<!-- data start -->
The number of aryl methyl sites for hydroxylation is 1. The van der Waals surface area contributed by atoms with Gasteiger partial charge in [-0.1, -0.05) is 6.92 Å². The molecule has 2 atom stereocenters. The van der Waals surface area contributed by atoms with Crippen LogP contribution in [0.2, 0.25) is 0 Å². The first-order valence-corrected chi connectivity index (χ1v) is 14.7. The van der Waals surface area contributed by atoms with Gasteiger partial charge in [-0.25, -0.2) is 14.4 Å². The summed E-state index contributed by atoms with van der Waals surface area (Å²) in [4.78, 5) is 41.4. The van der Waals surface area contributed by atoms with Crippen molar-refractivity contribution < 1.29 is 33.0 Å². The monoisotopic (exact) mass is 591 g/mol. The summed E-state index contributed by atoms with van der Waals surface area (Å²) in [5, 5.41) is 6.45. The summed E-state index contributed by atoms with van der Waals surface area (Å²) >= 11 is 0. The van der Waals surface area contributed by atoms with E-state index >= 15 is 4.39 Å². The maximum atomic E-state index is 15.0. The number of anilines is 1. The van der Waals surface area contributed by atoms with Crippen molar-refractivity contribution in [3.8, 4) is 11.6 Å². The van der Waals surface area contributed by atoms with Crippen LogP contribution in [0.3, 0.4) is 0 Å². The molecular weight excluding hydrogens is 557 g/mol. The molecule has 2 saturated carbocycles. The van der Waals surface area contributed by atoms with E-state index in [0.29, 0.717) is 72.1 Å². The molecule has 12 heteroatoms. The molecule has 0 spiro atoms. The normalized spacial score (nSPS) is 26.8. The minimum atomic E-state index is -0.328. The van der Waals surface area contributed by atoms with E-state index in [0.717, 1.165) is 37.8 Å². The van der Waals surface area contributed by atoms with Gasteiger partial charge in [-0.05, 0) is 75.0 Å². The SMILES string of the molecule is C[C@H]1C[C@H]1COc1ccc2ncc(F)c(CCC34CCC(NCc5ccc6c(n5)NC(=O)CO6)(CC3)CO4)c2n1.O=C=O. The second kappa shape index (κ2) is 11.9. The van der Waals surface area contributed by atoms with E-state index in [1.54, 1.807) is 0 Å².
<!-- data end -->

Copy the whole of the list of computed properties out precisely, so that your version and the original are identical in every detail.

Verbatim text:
The number of aryl methyl sites for hydroxylation is 1. The van der Waals surface area contributed by atoms with Gasteiger partial charge in [-0.1, -0.05) is 6.92 Å². The molecule has 2 atom stereocenters. The van der Waals surface area contributed by atoms with Crippen LogP contribution in [0.2, 0.25) is 0 Å². The first-order valence-corrected chi connectivity index (χ1v) is 14.7. The van der Waals surface area contributed by atoms with Gasteiger partial charge in [-0.25, -0.2) is 14.4 Å². The summed E-state index contributed by atoms with van der Waals surface area (Å²) in [4.78, 5) is 41.4. The van der Waals surface area contributed by atoms with Crippen molar-refractivity contribution < 1.29 is 33.0 Å². The monoisotopic (exact) mass is 591 g/mol. The summed E-state index contributed by atoms with van der Waals surface area (Å²) in [5, 5.41) is 6.45. The summed E-state index contributed by atoms with van der Waals surface area (Å²) >= 11 is 0. The van der Waals surface area contributed by atoms with E-state index >= 15 is 4.39 Å². The maximum atomic E-state index is 15.0. The number of anilines is 1. The van der Waals surface area contributed by atoms with Crippen molar-refractivity contribution in [3.8, 4) is 11.6 Å². The van der Waals surface area contributed by atoms with Crippen LogP contribution in [0.3, 0.4) is 0 Å². The molecular weight excluding hydrogens is 557 g/mol. The molecule has 2 saturated carbocycles. The van der Waals surface area contributed by atoms with E-state index in [0.29, 0.717) is 72.1 Å². The molecule has 12 heteroatoms. The molecule has 0 spiro atoms. The normalized spacial score (nSPS) is 26.8. The minimum atomic E-state index is -0.328. The van der Waals surface area contributed by atoms with E-state index in [0.717, 1.165) is 37.8 Å². The van der Waals surface area contributed by atoms with Gasteiger partial charge in [-0.05, 0) is 75.0 Å². The SMILES string of the molecule is C[C@H]1C[C@H]1COc1ccc2ncc(F)c(CCC34CCC(NCc5ccc6c(n5)NC(=O)CO6)(CC3)CO4)c2n1.O=C=O. The second kappa shape index (κ2) is 11.9. The van der Waals surface area contributed by atoms with E-state index in [1.54, 1.807) is 0 Å².